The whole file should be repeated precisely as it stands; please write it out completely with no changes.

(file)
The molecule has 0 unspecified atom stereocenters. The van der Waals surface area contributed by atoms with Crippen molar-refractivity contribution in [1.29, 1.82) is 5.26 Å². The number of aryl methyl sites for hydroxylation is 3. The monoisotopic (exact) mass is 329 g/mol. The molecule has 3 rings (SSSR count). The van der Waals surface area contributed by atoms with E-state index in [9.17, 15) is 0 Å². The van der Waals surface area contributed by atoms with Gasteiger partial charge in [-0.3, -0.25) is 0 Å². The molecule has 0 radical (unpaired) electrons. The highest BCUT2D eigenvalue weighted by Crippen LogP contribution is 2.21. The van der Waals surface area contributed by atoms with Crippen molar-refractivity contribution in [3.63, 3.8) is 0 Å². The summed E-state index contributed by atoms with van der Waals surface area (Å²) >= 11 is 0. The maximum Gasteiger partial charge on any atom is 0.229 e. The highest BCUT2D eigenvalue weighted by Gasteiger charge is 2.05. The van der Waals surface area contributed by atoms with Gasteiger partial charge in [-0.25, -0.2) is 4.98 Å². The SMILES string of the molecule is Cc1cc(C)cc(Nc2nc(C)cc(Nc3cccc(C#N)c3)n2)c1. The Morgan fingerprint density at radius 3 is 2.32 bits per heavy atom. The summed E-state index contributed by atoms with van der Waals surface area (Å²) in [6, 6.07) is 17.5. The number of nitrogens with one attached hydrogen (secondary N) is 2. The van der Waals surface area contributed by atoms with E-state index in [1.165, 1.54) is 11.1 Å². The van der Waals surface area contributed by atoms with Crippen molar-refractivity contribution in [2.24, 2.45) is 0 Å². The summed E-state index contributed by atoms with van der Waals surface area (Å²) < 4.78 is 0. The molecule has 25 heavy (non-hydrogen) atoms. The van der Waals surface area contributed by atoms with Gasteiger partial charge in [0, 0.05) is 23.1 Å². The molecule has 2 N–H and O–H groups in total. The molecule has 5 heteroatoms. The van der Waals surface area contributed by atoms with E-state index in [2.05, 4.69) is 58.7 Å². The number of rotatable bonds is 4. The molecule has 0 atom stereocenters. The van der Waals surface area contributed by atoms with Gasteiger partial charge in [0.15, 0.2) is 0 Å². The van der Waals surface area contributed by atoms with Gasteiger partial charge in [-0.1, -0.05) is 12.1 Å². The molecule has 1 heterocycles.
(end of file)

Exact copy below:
The molecule has 0 unspecified atom stereocenters. The van der Waals surface area contributed by atoms with Crippen molar-refractivity contribution in [1.29, 1.82) is 5.26 Å². The number of aryl methyl sites for hydroxylation is 3. The monoisotopic (exact) mass is 329 g/mol. The molecule has 3 rings (SSSR count). The van der Waals surface area contributed by atoms with E-state index in [9.17, 15) is 0 Å². The van der Waals surface area contributed by atoms with Gasteiger partial charge in [-0.3, -0.25) is 0 Å². The molecule has 0 radical (unpaired) electrons. The highest BCUT2D eigenvalue weighted by Crippen LogP contribution is 2.21. The van der Waals surface area contributed by atoms with Crippen molar-refractivity contribution in [3.63, 3.8) is 0 Å². The summed E-state index contributed by atoms with van der Waals surface area (Å²) >= 11 is 0. The maximum Gasteiger partial charge on any atom is 0.229 e. The highest BCUT2D eigenvalue weighted by Gasteiger charge is 2.05. The van der Waals surface area contributed by atoms with Gasteiger partial charge in [-0.25, -0.2) is 4.98 Å². The SMILES string of the molecule is Cc1cc(C)cc(Nc2nc(C)cc(Nc3cccc(C#N)c3)n2)c1. The Morgan fingerprint density at radius 3 is 2.32 bits per heavy atom. The summed E-state index contributed by atoms with van der Waals surface area (Å²) in [6, 6.07) is 17.5. The number of nitrogens with one attached hydrogen (secondary N) is 2. The van der Waals surface area contributed by atoms with E-state index in [1.165, 1.54) is 11.1 Å². The van der Waals surface area contributed by atoms with Crippen molar-refractivity contribution in [2.24, 2.45) is 0 Å². The summed E-state index contributed by atoms with van der Waals surface area (Å²) < 4.78 is 0. The molecule has 25 heavy (non-hydrogen) atoms. The van der Waals surface area contributed by atoms with Gasteiger partial charge in [0, 0.05) is 23.1 Å². The molecule has 2 N–H and O–H groups in total. The molecule has 5 heteroatoms. The van der Waals surface area contributed by atoms with E-state index in [2.05, 4.69) is 58.7 Å². The number of rotatable bonds is 4. The molecule has 0 atom stereocenters. The van der Waals surface area contributed by atoms with Gasteiger partial charge in [0.15, 0.2) is 0 Å². The van der Waals surface area contributed by atoms with Gasteiger partial charge in [-0.1, -0.05) is 12.1 Å². The molecule has 1 heterocycles.